Forums: » Register « |  Free Tools |  User CP |  Games |  Calendar |  Members |  FAQs |  Sitemap |  Support |

New Free Tools on Dev Shed!

#1
April 13th, 2013, 07:03 PM
 rozenman
Registered User

Join Date: Apr 2013
Posts: 3
Time spent in forums: 1 h 39 m 58 sec
Reputation Power: 0
Question regarding Big O notation

Hey guys,
I got homework - finding out what's the complexity of this code, while 'n' is the number of bits in the number 'num':

Code:
```import random
def ohhh(num):
k=1
while k<=num:
trial_division(k)
r = random.randrange(0,10)
k = 2*k + r

def trial_division(N):
""" trial division for integer N """
upper = round(N ** 0.5 + 0.5) # ceiling function of sqrt(N)
for m in range(2,upper+1):
if N % m == 0: # m divides N
print(m, "is the smallest divisor of", N)
return None
# we get here if no divisor was found
print(N, "is prime")
return None```

So... I need to write the complexity for 2 cases:
Worst case and best case.
I can see the best case is that after adding the random number we always get an even number (then the trial_division func is O(1) ), and that the worst case is that we will get as many prime numbers as we can.
What I was thinking is that:
Best case - first loop (in ohhh func) is log(n) (base 2). Second func is O(1) - so total of O(log(n))
Worst case - first loop is log(n) again. Second func is sqrt(n) - so total of O(sqrt(n) * log(n) ).
I really have no idea if I am wrong... would appreciate some help..
Thanks!

#2
April 13th, 2013, 09:39 PM
 b49P23TIvg
Contributing User

Join Date: Aug 2011
Posts: 4,216
Time spent in forums: 1 Month 3 Weeks 2 Days 18 h 32 m 42 sec
Reputation Power: 455
I cheated. I collected data and fit a curve to both log(N) and sqrt(N) log(N)
log(N) fits well.
Here are primes with increasing bit counts.
PRIMES = (2,5,11,17,37,67,131,257,521,1031,2053,4099,8209,16411,32771,65537,131101,262147,524309,1048583,2097 169,4194319,8388617,16777259,33554467,67108879,134217757,268435459,536870923)

primes generated in j www.jsoftware.com with sentence

[&.:(p:inv)2x^>:i.30
__________________
[code]Code tags[/code] are essential for python code!

Last edited by b49P23TIvg : April 13th, 2013 at 09:51 PM.

#3
April 14th, 2013, 02:42 AM
 rozenman
Registered User

Join Date: Apr 2013
Posts: 3
Time spent in forums: 1 h 39 m 58 sec
Reputation Power: 0
EDIT:
nvm, I found out that for the worst case it is O(sqrt(N)) - which might look like log(N)...
If you count the number of times the inner loop is done, you get the sum of a geometric sequence, that after using the known formula you get sqrt(N).
For best case it is log(N) as we said before.

Thanks for the help!

#4
April 15th, 2013, 11:31 AM
 b49P23TIvg
Contributing User

Join Date: Aug 2011
Posts: 4,216
Time spent in forums: 1 Month 3 Weeks 2 Days 18 h 32 m 42 sec
Reputation Power: 455
Code:
```def ohhh(num, L):
k=1
inner_sum = 0
while k<=num:
inner_sum += trial_division(k, L)
k = 2*k
return inner_sum

def trial_division(N, L):
upper = round(N ** 0.5 + 0.5) # ceiling function of sqrt(N)
for m in range(2,upper+1):
L[0] += 1  ################ count the number of divisions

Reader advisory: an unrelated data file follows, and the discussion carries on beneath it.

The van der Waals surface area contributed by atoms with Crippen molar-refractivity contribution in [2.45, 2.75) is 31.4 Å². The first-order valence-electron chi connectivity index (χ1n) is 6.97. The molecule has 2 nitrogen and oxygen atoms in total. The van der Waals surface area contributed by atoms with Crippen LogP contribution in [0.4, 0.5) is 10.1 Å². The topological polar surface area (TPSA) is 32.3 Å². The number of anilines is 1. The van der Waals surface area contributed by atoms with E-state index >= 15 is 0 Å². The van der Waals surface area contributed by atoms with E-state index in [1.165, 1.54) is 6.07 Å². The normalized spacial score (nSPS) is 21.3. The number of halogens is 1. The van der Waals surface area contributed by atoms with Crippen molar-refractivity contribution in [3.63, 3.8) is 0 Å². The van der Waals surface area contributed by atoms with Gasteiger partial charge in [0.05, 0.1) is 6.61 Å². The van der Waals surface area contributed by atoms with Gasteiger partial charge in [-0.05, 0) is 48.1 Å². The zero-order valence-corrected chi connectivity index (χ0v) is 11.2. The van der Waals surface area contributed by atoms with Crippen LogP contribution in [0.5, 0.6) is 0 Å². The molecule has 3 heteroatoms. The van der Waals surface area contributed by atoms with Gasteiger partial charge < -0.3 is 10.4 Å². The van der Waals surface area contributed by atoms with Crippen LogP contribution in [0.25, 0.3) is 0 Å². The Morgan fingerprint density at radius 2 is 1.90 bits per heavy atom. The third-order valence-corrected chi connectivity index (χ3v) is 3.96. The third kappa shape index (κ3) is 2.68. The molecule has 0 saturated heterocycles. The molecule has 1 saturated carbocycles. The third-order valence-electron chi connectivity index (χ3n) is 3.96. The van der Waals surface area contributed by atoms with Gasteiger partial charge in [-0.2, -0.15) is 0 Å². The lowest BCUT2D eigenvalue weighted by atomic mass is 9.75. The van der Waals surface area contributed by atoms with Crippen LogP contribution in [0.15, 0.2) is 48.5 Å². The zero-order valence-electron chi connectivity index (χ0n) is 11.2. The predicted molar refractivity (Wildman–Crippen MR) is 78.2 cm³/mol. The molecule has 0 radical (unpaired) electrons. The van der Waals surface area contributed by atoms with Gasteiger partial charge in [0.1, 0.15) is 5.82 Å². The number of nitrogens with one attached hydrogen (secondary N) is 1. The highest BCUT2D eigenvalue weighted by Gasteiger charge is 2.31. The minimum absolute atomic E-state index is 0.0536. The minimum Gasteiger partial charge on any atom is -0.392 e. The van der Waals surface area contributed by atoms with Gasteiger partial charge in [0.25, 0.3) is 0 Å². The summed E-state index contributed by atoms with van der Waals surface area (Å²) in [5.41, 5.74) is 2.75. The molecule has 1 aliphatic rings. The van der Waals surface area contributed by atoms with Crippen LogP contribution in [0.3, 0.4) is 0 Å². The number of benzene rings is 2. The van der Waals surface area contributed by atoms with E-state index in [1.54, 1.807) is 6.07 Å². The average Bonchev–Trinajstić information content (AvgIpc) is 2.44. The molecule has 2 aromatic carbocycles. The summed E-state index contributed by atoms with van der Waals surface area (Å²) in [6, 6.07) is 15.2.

if N % m == 0: # m divides N
None
return upper

print('#bits  #divisions')
L = [0]
for bits in range(35):
L[0] = 0
JUNK = ohhh(2**bits, L)
print(bits+1, L[0])

# giving this transposed result for bits and divisions
#1 2 3 4 5  6  7  8  9 10 11  12  13  14  15  16  17   18   19   20   21   22   23   24    25    26    27    28    29    30     31     32     33     34     35
#1 2 3 5 8 13 20 31 46 68 99 144 207 297 424 605 860 1222 1733 2457 3480 4928 6975 9871 13966 19758 27949 39534 55917 79087 111854 158194 223729 316410 447481```
The following analysis shows, because the correlation coefficient is closer to 1, that O(log(N)) fits better than O(sqrt(N)). A plot of the log of the count of divisions versus the line fit to same shows that the curve is less steep than log(N).

In executable Iverson notation in which a power table is two characters long and singular value decomposition are each two characters long,
Code:
```NB. definitions
times =: *
log=: ^.
sqrt =: %:
evalPolynomial =: p.
powerTable =: ^/
svd =: %.  NB. matrix division, svd when the system is over-determined

(log Y) svd powerTable&0 1 X  NB. coefficients of linear fit to the log of Y
0.32449 0.368423

(log Y) corr 0.32449 0.368423 evalPolynomial X  NB. correlation coefficient of the log fit
0.99855

(sqrt Y) svd powerTable&0 1 X  NB. coefficients of linear fit to the sqrt of Y
_130.483 13.8891

(sqrt Y) corr _130.483 13.8891 evalPolynomial X  NB. correlation coefficient of the sqrt fit
0.818733```
Attached Images
 plot.png (11.5 KB, 19 views)

Last edited by b49P23TIvg : April 15th, 2013 at 11:38 AM.

#5
April 15th, 2013, 12:10 PM
 rozenman
Registered User

Join Date: Apr 2013
Posts: 3
Time spent in forums: 1 h 39 m 58 sec
Reputation Power: 0
I also did a graph (can't upload as I am considered as a new user). I checked how many times the inner loop runs for different inputs (from 2 to 5**5). Had log(N) and sqrt(N) also. I can see that it is almost exactly as sqrt(N)*3.5 which means it is O(sqrt(N) ), while log(N), which is much smaller than sqrt(N), really falls behind...
Oh, but I did make 1 mistake, when I say N I mean the number 'num' and when I say n I mean the bits - meaning N = O(2^n). That being said, we get for worst case sqrt(2^n) = 2^(n/2)

 Viewing: Dev Shed Forums > Programming Languages > Python Programming > Question regarding Big O notation